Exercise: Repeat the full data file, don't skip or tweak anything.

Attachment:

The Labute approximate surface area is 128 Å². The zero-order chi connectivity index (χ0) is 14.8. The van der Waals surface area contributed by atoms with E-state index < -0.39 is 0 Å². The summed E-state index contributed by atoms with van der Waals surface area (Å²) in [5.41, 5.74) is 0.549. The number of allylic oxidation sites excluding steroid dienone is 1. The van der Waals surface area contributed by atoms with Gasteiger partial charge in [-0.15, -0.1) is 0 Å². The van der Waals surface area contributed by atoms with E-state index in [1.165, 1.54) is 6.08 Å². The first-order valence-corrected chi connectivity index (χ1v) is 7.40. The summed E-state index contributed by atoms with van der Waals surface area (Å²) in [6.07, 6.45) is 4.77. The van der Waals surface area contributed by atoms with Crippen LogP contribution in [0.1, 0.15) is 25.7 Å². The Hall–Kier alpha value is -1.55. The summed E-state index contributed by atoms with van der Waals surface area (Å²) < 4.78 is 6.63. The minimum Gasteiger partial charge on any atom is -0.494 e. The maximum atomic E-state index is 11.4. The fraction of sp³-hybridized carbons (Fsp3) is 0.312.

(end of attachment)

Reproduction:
The Labute approximate surface area is 128 Å². The zero-order chi connectivity index (χ0) is 14.8. The van der Waals surface area contributed by atoms with E-state index < -0.39 is 0 Å². The summed E-state index contributed by atoms with van der Waals surface area (Å²) in [5.41, 5.74) is 0.549. The number of allylic oxidation sites excluding steroid dienone is 1. The van der Waals surface area contributed by atoms with Gasteiger partial charge in [-0.15, -0.1) is 0 Å². The van der Waals surface area contributed by atoms with E-state index in [1.165, 1.54) is 6.08 Å². The first-order valence-corrected chi connectivity index (χ1v) is 7.40. The summed E-state index contributed by atoms with van der Waals surface area (Å²) in [6.07, 6.45) is 4.77. The van der Waals surface area contributed by atoms with Crippen LogP contribution in [0.1, 0.15) is 25.7 Å². The Hall–Kier alpha value is -1.55. The summed E-state index contributed by atoms with van der Waals surface area (Å²) < 4.78 is 6.63. The minimum Gasteiger partial charge on any atom is -0.494 e. The maximum atomic E-state index is 11.4. The fraction of sp³-hybridized carbons (Fsp3) is 0.312.